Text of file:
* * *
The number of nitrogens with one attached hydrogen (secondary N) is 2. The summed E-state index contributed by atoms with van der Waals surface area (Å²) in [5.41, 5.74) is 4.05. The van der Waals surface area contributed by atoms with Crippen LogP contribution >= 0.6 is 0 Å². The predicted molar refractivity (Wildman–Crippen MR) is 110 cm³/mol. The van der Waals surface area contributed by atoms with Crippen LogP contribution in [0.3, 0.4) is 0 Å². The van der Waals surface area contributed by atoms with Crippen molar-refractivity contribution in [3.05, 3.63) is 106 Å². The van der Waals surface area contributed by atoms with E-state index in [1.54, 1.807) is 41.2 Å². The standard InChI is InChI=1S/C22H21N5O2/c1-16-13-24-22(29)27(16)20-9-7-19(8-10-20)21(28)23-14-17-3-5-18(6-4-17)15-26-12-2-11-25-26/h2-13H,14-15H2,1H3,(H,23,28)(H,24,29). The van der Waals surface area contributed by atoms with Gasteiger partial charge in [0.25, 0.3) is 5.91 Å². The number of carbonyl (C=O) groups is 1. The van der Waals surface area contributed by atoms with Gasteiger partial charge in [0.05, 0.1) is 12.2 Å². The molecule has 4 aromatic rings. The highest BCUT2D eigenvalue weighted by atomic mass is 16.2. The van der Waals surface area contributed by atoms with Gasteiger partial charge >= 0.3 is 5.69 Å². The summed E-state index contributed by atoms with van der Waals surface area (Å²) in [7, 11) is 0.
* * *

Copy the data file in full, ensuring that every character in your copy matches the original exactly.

The number of nitrogens with one attached hydrogen (secondary N) is 2. The summed E-state index contributed by atoms with van der Waals surface area (Å²) in [5.41, 5.74) is 4.05. The van der Waals surface area contributed by atoms with Crippen LogP contribution >= 0.6 is 0 Å². The predicted molar refractivity (Wildman–Crippen MR) is 110 cm³/mol. The van der Waals surface area contributed by atoms with Crippen LogP contribution in [0.3, 0.4) is 0 Å². The van der Waals surface area contributed by atoms with Crippen molar-refractivity contribution in [3.05, 3.63) is 106 Å². The van der Waals surface area contributed by atoms with E-state index in [1.54, 1.807) is 41.2 Å². The standard InChI is InChI=1S/C22H21N5O2/c1-16-13-24-22(29)27(16)20-9-7-19(8-10-20)21(28)23-14-17-3-5-18(6-4-17)15-26-12-2-11-25-26/h2-13H,14-15H2,1H3,(H,23,28)(H,24,29). The van der Waals surface area contributed by atoms with Gasteiger partial charge in [0.25, 0.3) is 5.91 Å². The number of carbonyl (C=O) groups is 1. The van der Waals surface area contributed by atoms with Gasteiger partial charge in [0.05, 0.1) is 12.2 Å². The molecule has 4 aromatic rings. The highest BCUT2D eigenvalue weighted by atomic mass is 16.2. The van der Waals surface area contributed by atoms with Gasteiger partial charge >= 0.3 is 5.69 Å². The summed E-state index contributed by atoms with van der Waals surface area (Å²) in [7, 11) is 0.